Tony Page reviews the latest ebook from the Digital Photography School
This latest eBook "kit" Darren Rowse has just put out under the Digital Photography School banner is a bit different from his previous ones, in that the main ebook isn’t written by a photographer. Yes, it purports to tell you how to "Go Pro" but it does it from "the other side of the tracks", the marketing point of view. This may be of interest to you (or it may not, read on to find out or bail now to save yourself suffering my prose), but does it do the job?
Called "Going Pro – How To Make Money Through Your Photography", this book is essentially about marketing your stuff. It doesn’t cover the nuts and bolts of setting up a photographic business, or go into any technical aspects of a particular pro photography field. What it does do is talk about making money from your photography by giving you info on where and how you could sell your services or images. It deals purely with the US market, and the resources are US references. However, the general principles and ideas would be applicable to many other developed countries, and on the whole it gives a fair, if basic, summary of the various options and techniques you have for marketing your photographic skills.
(By the way, the ebook actually isn’t in the format represented in the image on the right, see below)
If you want to check out the sales page, it’s here:
Going Pro – How To Make Money Through Your Photography (yep, that’s an affiliate link, I get more this time, about US$12 if you buy the book, but I suggest you read my review first to find out whether you should).
What you get:
- Going Pro: How To Make Money From Your Photography (91 pages in all) to help you sell your images the way you want, by Kelly Kingman, who has been a magazine photo editor, and is a published writer on food, art and culture.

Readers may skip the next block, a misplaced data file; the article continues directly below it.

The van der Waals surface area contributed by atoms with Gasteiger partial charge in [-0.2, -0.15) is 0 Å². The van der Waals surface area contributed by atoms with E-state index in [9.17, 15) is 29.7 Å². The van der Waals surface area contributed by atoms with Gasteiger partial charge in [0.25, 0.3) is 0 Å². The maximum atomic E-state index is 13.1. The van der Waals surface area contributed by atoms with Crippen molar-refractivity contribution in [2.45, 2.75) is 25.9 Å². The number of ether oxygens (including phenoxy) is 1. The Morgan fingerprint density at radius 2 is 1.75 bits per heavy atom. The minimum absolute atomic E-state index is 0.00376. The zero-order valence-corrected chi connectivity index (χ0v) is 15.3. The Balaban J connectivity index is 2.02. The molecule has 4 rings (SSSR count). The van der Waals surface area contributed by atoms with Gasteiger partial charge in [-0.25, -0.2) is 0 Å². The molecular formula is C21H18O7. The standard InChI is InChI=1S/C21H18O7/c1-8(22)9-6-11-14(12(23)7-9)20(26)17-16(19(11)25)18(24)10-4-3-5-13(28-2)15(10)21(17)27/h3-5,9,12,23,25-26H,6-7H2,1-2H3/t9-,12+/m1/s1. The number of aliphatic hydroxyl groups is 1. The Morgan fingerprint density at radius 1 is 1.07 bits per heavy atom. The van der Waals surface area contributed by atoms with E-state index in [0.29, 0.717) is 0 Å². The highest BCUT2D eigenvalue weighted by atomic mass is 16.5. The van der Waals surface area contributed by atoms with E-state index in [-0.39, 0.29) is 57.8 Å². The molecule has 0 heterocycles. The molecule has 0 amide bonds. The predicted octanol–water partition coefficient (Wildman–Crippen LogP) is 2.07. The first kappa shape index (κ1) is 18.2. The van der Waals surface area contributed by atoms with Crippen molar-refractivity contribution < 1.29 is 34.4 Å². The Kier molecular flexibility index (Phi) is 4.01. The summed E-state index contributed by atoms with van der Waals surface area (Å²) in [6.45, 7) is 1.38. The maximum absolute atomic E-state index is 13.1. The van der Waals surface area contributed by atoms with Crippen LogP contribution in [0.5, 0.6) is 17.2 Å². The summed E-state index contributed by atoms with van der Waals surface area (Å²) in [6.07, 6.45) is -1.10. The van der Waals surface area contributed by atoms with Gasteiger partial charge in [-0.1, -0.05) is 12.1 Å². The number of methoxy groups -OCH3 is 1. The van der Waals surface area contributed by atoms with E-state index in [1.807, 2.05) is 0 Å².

- 2 hours of Audio downloads of interviews with pro photography marketers Susannah Conway, Charles Borst, Suzanne Sease and Christina Villaflors.
- Getting Published in Photography Magazines, a 28-page practical primer on getting your photos published, by pro photographer Mitchell Kanashkevich.
Note: I only got a review copy of the main Kelly Klingman book, so my comments only cover that, not the other two items.
So should YOU consider buying "Going Pro"?
At the 40% reduced price of US$29.99 (regular US$49.99) during the two week launch period, this package is more expensive than Darren’s usual products: so is it worth it?
Well, my answer to that is, it depends (yes, I know, you’ve heard that before).
First, the practical details. Starfish Blue did a good job on this book; it’s well laid-out with attractive typograhy, and easy to read columns in a landscape format that prints out OK in letter or A4 size should you prefer a hard copy. Personally, I’d prefer a cheerier colour scheme, but that’s just me. Not so many photos to swoon over, but frankly they’re not the focus of the book.
Click to see full-size
The strength of this book lies in its interviews and well-written research. Kelly Klingman – who advises on producing eBooks – has put together a very readable summary of the various ways you might be able to turn a shekel or two from your photographic skills. If you go through it you’ll get a fair idea of the basic requirements and marketing techniques you’ll need to master to get a start in the various areas she covers. These are, in differing levels of detail: Editorial, Photojournalism, Commercial, Wedding & Portrait, Fine Art, Stock, and other fields like workshops, tourism and graphic design. Kelly writes that "Going Pro is about finding out who wants your work and how to get it in front of them".
Does it fulfil its aims?